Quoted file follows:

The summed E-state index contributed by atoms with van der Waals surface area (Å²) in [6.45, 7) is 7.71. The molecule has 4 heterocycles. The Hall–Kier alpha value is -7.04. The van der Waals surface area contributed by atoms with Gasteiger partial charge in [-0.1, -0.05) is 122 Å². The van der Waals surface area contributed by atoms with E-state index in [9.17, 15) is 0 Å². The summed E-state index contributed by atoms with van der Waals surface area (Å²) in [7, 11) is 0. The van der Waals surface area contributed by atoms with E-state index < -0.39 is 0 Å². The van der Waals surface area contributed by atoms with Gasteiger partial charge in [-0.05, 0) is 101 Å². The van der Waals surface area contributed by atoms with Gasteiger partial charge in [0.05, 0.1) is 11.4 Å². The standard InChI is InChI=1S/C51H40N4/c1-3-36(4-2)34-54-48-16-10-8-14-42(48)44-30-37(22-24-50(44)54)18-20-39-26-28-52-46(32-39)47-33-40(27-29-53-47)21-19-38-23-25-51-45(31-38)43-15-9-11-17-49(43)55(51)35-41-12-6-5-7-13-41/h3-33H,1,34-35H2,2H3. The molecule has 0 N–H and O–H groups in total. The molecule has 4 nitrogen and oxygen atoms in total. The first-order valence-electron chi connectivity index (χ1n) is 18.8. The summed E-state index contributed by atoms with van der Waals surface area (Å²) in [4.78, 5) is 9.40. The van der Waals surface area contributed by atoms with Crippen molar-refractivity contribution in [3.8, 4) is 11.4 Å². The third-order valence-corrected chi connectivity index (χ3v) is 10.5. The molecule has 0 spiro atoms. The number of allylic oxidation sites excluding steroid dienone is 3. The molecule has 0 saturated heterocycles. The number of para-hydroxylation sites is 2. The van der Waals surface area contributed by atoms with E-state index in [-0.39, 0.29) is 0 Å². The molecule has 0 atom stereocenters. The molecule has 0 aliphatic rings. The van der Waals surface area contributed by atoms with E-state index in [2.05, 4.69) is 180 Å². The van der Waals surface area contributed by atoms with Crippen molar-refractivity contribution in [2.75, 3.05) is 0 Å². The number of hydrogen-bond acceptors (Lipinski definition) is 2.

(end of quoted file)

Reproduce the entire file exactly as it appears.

The summed E-state index contributed by atoms with van der Waals surface area (Å²) in [6.45, 7) is 7.71. The molecule has 4 heterocycles. The Hall–Kier alpha value is -7.04. The van der Waals surface area contributed by atoms with Gasteiger partial charge in [-0.1, -0.05) is 122 Å². The van der Waals surface area contributed by atoms with E-state index in [9.17, 15) is 0 Å². The summed E-state index contributed by atoms with van der Waals surface area (Å²) in [7, 11) is 0. The van der Waals surface area contributed by atoms with E-state index < -0.39 is 0 Å². The van der Waals surface area contributed by atoms with Gasteiger partial charge in [-0.05, 0) is 101 Å². The van der Waals surface area contributed by atoms with Gasteiger partial charge in [0.05, 0.1) is 11.4 Å². The standard InChI is InChI=1S/C51H40N4/c1-3-36(4-2)34-54-48-16-10-8-14-42(48)44-30-37(22-24-50(44)54)18-20-39-26-28-52-46(32-39)47-33-40(27-29-53-47)21-19-38-23-25-51-45(31-38)43-15-9-11-17-49(43)55(51)35-41-12-6-5-7-13-41/h3-33H,1,34-35H2,2H3. The molecule has 0 N–H and O–H groups in total. The molecule has 4 nitrogen and oxygen atoms in total. The first-order valence-electron chi connectivity index (χ1n) is 18.8. The summed E-state index contributed by atoms with van der Waals surface area (Å²) in [4.78, 5) is 9.40. The van der Waals surface area contributed by atoms with Crippen molar-refractivity contribution in [3.8, 4) is 11.4 Å². The third-order valence-corrected chi connectivity index (χ3v) is 10.5. The molecule has 0 spiro atoms. The number of allylic oxidation sites excluding steroid dienone is 3. The molecule has 0 saturated heterocycles. The number of para-hydroxylation sites is 2. The van der Waals surface area contributed by atoms with E-state index in [-0.39, 0.29) is 0 Å². The molecule has 0 atom stereocenters. The molecule has 0 aliphatic rings. The van der Waals surface area contributed by atoms with E-state index in [2.05, 4.69) is 180 Å². The van der Waals surface area contributed by atoms with Crippen molar-refractivity contribution in [2.75, 3.05) is 0 Å². The number of hydrogen-bond acceptors (Lipinski definition) is 2.